London will stage a reduced Olympic Games in 2012 after baseball and softball were wiped from the programme in a controversial vote on Friday.
London's showpiece will now feature 26 sports rather than 28 after International Olympic Committee (IOC) members rejected proposals to replace the axed sports with two from rugby sevens, golf, squash, karate and roller sports.
Baseball and softball failed to win a majority of votes in a ballot of members at the IOC Session at the Raffles complex and became the first sports to be cut from the Games since polo in 1936.
In a farcical display of bureaucracy, IOC members went through seven rounds of voting to decide which two of the five would-be Olympic sports should be put up for a vote to give them Olympic status.
Having selected squash and karate, the members then overwhelmingly rejected their bids to join the Olympic programme.
The last Olympics to be staged with just 26 sports was Atlanta in 1996. The minimum number of sports required for an Olympic Games is 15, while the maximum is 28.
"Today was a decision to put quality over quantity," IOC communications director Giselle Davies said.
Although London will have two less sports than Beijing in 2008, it is expected the IOC will tweak the programme of events and boost numbers among the events so the Games will be no smaller than Beijing's.
"It's entirely a matter for the IOC. We're delighted to deliver a Games with 26 sports. We're happy with the decision," London 2012 communications director Mike Lee said.
"There will be some savings through not having temporary venues in Regents Park but it is not a major consideration.
"We will deliver the Games the IOC want."
Lee said Regents Park will now likely be used to stage cultural events during the Games period.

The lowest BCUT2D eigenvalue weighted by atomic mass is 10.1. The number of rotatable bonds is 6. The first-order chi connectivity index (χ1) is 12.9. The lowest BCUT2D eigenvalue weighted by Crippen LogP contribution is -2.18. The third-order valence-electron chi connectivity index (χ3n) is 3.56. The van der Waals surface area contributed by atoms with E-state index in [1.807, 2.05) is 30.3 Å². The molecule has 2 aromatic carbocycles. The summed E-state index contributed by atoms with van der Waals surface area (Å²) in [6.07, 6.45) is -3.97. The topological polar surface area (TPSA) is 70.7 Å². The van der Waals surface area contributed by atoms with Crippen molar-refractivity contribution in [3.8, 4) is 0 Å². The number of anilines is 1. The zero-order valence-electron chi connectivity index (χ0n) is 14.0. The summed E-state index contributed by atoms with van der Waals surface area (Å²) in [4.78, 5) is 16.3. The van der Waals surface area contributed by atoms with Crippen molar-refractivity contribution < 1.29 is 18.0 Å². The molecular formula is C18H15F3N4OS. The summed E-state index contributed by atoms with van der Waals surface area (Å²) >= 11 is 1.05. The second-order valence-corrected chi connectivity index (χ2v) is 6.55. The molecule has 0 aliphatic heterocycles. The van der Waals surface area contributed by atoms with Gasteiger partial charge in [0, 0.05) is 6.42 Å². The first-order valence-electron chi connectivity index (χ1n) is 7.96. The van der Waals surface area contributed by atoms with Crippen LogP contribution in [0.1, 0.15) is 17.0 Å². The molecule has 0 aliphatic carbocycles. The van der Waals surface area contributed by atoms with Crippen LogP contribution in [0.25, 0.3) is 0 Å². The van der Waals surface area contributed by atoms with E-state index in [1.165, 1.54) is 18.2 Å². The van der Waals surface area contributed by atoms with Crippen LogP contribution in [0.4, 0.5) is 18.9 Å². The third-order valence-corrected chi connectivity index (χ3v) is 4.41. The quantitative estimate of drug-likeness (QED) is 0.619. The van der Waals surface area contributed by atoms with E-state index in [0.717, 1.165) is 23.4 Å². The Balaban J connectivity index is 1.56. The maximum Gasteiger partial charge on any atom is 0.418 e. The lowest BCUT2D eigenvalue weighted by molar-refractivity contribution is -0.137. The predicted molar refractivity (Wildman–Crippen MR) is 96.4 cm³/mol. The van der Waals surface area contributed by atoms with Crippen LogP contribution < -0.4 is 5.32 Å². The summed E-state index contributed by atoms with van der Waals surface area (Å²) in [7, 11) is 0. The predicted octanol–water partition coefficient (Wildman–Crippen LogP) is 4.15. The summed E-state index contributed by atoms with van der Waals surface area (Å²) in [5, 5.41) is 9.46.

In 2002 the IOC capped the number of sports at an Olympic Games at 28, the number of events at 301 and the number of athletes at 10,500.
At that same session in Mexico City, IOC President Jacques Rogge proposed that baseball, softball and modern pentathlon be dropped, and golf and rugby union added.
However, IOC members resisted and no vote was taken.
"This is payback for Mexico City," a visibly shocked softball federation chief Don Porter said after his sport's rejection. "They wanted us out in 2002. It has taken them three years but they have got us.
"We didn't expect this at all. The discussions we have had all week led us to believe we were safe to assume the programme would remain unchanged for 2012.
"I don't want to say it's an anti-US thing, but they are two native American sports."
Baseball federation president Aldo Notari said: "The problem with baseball is that the best players are not going to the Olympics Games.
"But baseball is still in Beijing. It is still necessary to work for the future in 2016," the Italian added.
Rogge urged the two sports not to lose heart. "Needless to say, these sports will be disappointed," he said. "But this does not disqualify them forever.
"Olympic sports they are in Beijing, and Olympic sports they will remain. As such they will remain eligible for the Olympic programme after 2012."
The sports programme for 2016 will be voted on after the 2008 Beijing Games.
Once again all Olympics sports -- including softball and baseball who do not lose their status -- will be put to a vote one-by-one.
IOC members were shocked by the ejections. "I am very surprised," German member Thomas Bach said. "I did not expect this."
Australian Olympic Committee chairman John Coates was saddened by the result. "I'm shocked and disappointed," he said. "It is very sad to lose two of our member sports.
"Problems with doping in US baseball probably cost the sport dearly. Softball was a bigger shock especially with the push within the IOC to further increase women's participation in the Olympics."